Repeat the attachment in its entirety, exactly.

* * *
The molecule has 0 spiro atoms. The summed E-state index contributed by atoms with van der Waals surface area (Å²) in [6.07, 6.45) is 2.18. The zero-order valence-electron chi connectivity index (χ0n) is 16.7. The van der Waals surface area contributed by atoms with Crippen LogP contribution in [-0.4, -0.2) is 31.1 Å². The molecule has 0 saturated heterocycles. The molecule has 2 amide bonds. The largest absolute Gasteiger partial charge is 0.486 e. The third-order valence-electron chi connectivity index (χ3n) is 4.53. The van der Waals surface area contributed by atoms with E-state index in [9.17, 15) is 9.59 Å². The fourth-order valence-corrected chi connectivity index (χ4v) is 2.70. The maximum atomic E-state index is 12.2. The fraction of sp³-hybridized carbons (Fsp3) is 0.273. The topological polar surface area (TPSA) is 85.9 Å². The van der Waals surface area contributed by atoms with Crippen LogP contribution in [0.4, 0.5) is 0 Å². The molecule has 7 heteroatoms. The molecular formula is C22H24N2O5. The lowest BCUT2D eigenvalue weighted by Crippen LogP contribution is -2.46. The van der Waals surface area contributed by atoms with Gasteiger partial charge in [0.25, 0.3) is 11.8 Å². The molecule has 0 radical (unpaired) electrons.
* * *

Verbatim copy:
The molecule has 0 spiro atoms. The summed E-state index contributed by atoms with van der Waals surface area (Å²) in [6.07, 6.45) is 2.18. The zero-order valence-electron chi connectivity index (χ0n) is 16.7. The van der Waals surface area contributed by atoms with Crippen LogP contribution in [-0.4, -0.2) is 31.1 Å². The molecule has 0 saturated heterocycles. The molecule has 2 amide bonds. The largest absolute Gasteiger partial charge is 0.486 e. The third-order valence-electron chi connectivity index (χ3n) is 4.53. The van der Waals surface area contributed by atoms with E-state index in [9.17, 15) is 9.59 Å². The fourth-order valence-corrected chi connectivity index (χ4v) is 2.70. The maximum atomic E-state index is 12.2. The fraction of sp³-hybridized carbons (Fsp3) is 0.273. The topological polar surface area (TPSA) is 85.9 Å². The van der Waals surface area contributed by atoms with Crippen LogP contribution in [0.4, 0.5) is 0 Å². The molecule has 7 heteroatoms. The molecular formula is C22H24N2O5. The lowest BCUT2D eigenvalue weighted by Crippen LogP contribution is -2.46. The van der Waals surface area contributed by atoms with Gasteiger partial charge in [0.25, 0.3) is 11.8 Å². The molecule has 0 radical (unpaired) electrons.